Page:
The other day I was thinking about how much of my music comes from adverts these days. With uni work and whatnot, it becomes a bit dull to read through Q or the NME looking for bands to listen to, yet adverts are forced upon us daily. So, rather than despise them as I’m sure we all do, I’ve decided to embrace the good in them and broadcast some of my favourite tracks from adverts in recent years.
10. Macklemore & Ryan Lewis – Can’t Hold Us:
Although only just gaining popularity, Macklemore & Ryan Lewis have been around for a while. Their track, ‘Can’t Hold Us’, which features on their recent album, can be found in the 2012 Miller Coors advert. A nice upbeat place to start my top 10 and a highly enjoyable song.
Before saying anything else on this post, I just want to put it out there that I really admire Owen. He’s a talented player, who’s career was severely hampered by injury, for sure. However, along with the good times, there were some lows. This is a short, picture-based biography of Owen’s incredible, and thoroughly individual, career. Continue reading →
It’s been a while since I’ve posted some new music. This is partially due to other work and also due to a lull in particularly good music. Hopefully there’s some tracks in here for everyone, enjoy!
Bastille – The Weight Of Living Part II:
Bastille’s debut album, Bad Blood is a decent album, not amazing, but decent. A couple of songs stand out though, one being the popular single, ‘Pompei’, and the other being this, ‘The Weight Of Living Part II’. As always with my lists, there is some catchy music; this track is arguably the most catchy of them all.
As with my post a few weeks ago, this is a piece I produced for my history degree. This one gained a mark of a 2:1, feel free to use it for information, but don’t just plagiarize! Feel free to comment below on your opinions. The topic: Why did the notion of separate spheres prove so popular in Victorian Britain? So, here goes:
Queen Victoria (1819-1901)
The notion of separate spheres reoccurs throughout the Victorian period. From political ideology to breakthroughs in science, all aspects of life were adapted to fit the idea that men were powerful and inventive and should thus be out in the workplace, progressing the world forward, whilst women held a vital role as a domestic controller, keeping the home as a haven and rearing well-educated and socially aware children. This concept was not new to the Victorian period and can be tracked to prehistoric times, where men were seen as the hunters and women the devices and minders of the home. However, it is interesting to consider what made the notion of separate spheres so appealing to a rather modern and largely revolutionary Victorian society. Continue reading →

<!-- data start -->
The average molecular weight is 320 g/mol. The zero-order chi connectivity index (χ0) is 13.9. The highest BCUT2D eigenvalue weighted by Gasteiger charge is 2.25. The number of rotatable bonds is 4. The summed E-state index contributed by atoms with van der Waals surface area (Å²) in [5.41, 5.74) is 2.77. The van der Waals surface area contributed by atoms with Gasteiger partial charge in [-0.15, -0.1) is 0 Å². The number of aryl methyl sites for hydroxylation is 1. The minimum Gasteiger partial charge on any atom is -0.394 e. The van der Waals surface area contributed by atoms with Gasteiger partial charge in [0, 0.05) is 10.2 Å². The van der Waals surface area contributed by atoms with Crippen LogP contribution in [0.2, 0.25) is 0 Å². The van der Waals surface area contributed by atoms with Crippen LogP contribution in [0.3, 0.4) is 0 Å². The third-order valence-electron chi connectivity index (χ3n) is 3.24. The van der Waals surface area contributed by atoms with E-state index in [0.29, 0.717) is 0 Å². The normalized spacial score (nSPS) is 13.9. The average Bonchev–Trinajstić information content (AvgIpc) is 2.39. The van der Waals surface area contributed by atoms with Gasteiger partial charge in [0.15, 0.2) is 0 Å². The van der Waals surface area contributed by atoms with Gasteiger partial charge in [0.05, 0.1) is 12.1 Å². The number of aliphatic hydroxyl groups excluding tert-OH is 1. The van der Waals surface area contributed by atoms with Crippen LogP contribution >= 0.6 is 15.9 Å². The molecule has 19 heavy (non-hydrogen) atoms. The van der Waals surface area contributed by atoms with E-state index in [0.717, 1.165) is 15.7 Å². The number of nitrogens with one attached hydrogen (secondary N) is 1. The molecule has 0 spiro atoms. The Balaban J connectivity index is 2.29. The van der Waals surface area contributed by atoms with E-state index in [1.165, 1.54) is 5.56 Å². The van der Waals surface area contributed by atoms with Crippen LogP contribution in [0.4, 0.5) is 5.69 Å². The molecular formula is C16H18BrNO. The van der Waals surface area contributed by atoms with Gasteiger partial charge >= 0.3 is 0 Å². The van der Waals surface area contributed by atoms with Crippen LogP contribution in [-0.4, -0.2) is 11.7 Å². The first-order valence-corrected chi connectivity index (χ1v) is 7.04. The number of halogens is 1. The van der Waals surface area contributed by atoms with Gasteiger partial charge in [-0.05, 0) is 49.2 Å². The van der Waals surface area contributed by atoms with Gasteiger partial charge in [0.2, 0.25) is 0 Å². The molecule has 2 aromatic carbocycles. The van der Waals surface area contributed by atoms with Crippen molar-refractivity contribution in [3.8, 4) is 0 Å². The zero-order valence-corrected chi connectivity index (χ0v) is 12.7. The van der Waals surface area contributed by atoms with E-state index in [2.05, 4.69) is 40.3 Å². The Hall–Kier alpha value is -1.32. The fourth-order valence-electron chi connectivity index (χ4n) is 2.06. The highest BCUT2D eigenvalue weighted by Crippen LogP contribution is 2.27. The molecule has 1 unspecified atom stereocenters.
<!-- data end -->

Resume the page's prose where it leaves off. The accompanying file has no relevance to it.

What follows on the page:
So, Arsenal are one of the most successful teams in English history. Yet it looks that at the start of next season, it’ll be eight years since they last won a trophy. So, what’s wrong? To put it simply, they have a lack of money for two reasons, one much more forgiving than the other: 1) The club injected money into creating one of the country’s greatest stadiums, which is fair enough. 2) Fringe players such as Chamakh, Santos, Squillaci, Djourou, Bendtner and Ju-Young Park take up vast amount of wages, so much so that they are unable to be offloaded in anything more than a loan deal. Thus, Arsenal have recently fallen behind other top flight teams due to being unable to offer high wages to the top players (in the past they have lost out on Mata, Hazard and Bale, amongst others).
Wenger hasn’t had much to be cheery about in recent years.
This is a new type of post for me. We were asked to do a book review for my history degree. It was a pretty casual piece of work, so don’t judge me too much, but hopefully this will be useful for some people looking for a bit of insight on either Flanders’ book or the period as a whole. Enjoy!
Judith Flanders, The Invention of Murder: How the Victorians Revelled in Death and Detection and Invented Modern CrimeContinue reading →
Being the likely date of ‘Cashley’ Cole’s 100th cap for England, I feel today is a fitting day to discuss all the problems with modern football. It’s still the largest sport in the world, but there are so many flaws and in many respects, other sports are leaving it behind as they advance and evolve in the modern world.